Intro from Jay Allison: Participants come to the Transom Story Workshop with the intention of creating change in their own lives. That makes it exciting for everyone. The class of Spring 2012 came from all over the country and Canada to spend two months here in Woods Hole. They were led by their gifted teacher, Rob Rosenthal, and dedicated teaching associate, Sarah Reynolds, along with a roster of visitors from This American Life, Studio 360, PRX, The Kitchen Sisters, and other Transom friends and staff. Most of the nine students had never made a radio story before. When they left, they had made stories as good or better than those you hear every day on nationally-distributed public radio programs. If you don’t believe me, listen to their work.
About “The Bridge Guy”
I started working on The Bridge Guy in a gravel parking lot next to an old train depot. Two guys working on the tracks there told me the only train that regularly runs on Cape Cod is four cars that carry trash away every day to be burned off Cape. I followed the tracks towards the mainland where they have to cross the Cape Cod Canal and I found the bridge the train uses to get to the other side. It’s tall and the towers on either side of the canal are gray steel X’s crossing over and over into the sky, capped by upside down cones with small steel balls on the end. The span sits at the top of the towers where the wind hits, but it gets lowered twice a day for the train. I wanted to know more about this awesome structure so I drove across the Bourne Bridge and I found the Army Corp of Engineers campus in Buzzards Bay. I left my name and number with the guard, who wouldn’t let me drive past the gate. Two hours later I was called by the public liaison. She told me the guy to talk with is John Mickiewicz. He lowers the bridge for the train and he’s been there for years.
All of that talking to people was pretty fun and easy for me. The hard part was making sure I was recording everything I would need, without knowing what I would need, and then making a story with it all. I really didn’t know what the story would be or what the sounds of the train or bridge would be or when they would happen. There were things I missed. I had the recorder off when John hollered “going up” when the span went back up. I missed getting ambient sound from the top of the tower because I mistakenly thought it was too windy. And then there’s the audible step I took in the middle of the recording of the span coming down and locking into place. All of these mistakes were lessons: Keep the dang mic on. Record ambient or “natural” sounds more than you think you need to. Don’t move while recording natural or ambient sound. However, I have to say, I mic’d John really well, having learned that lesson from my first story.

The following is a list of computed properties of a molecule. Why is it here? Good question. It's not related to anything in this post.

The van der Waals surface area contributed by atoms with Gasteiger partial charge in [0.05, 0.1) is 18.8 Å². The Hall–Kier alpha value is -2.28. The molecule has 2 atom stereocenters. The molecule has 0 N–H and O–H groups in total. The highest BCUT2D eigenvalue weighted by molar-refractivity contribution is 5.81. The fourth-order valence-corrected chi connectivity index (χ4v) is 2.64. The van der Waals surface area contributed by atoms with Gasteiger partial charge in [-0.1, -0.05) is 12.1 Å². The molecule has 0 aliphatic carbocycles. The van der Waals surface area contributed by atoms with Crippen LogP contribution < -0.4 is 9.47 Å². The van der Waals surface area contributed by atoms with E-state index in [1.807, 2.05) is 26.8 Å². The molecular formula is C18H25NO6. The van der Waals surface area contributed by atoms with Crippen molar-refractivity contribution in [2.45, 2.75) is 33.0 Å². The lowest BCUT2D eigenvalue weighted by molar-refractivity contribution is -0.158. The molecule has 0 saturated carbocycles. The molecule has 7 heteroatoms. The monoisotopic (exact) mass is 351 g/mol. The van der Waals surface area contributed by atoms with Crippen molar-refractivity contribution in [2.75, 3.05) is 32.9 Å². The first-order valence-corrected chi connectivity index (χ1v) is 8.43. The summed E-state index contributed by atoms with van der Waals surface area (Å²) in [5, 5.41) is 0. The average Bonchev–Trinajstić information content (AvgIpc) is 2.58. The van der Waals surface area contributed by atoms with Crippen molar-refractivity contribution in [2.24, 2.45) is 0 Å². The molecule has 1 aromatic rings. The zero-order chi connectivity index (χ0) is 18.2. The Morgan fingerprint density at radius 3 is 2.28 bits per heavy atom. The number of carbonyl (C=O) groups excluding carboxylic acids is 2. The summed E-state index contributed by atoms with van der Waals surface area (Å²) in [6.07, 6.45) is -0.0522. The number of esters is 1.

When I got the tape home I still didn’t know what the story was. The first thing I did was listen to all the tape I had and let my brain do some passive work (thanks, Barrett Golding). I didn’t take notes or cut tape, I just listened, trying to get an overall feel for the story. The next day I listened again and made sticky notes which I posted on my bedroom wall, trying to sort out an order for the story. I started thinking about how to use the cycle of: the train comes, the bridge lowers and raises, then the train leaves as the background that I could weave the narrative in and out of. I used the bridge and train sounds to give the listener a sense of forward motion, and I decided the story to weave was about John’s relationship with the bridge.
At one point, John talked about a suicide he witnessed from his office, but it just didn’t seem like that tale could really flow with the tone I was trying to make, which was more reflective and sound rich. That story would have brought the listener out of the sound coma I was trying to induce. It was sad to let that piece of tape go, but it was right, in the end.
This piece became more experiential than a writhing and twisting story and after listening many people talked about wanting to hear John’s deep voice to relax. I like to think even though there’s no tragedy or intense drama, it still holds up some universal themes. I hope you like it!
We hope so too.
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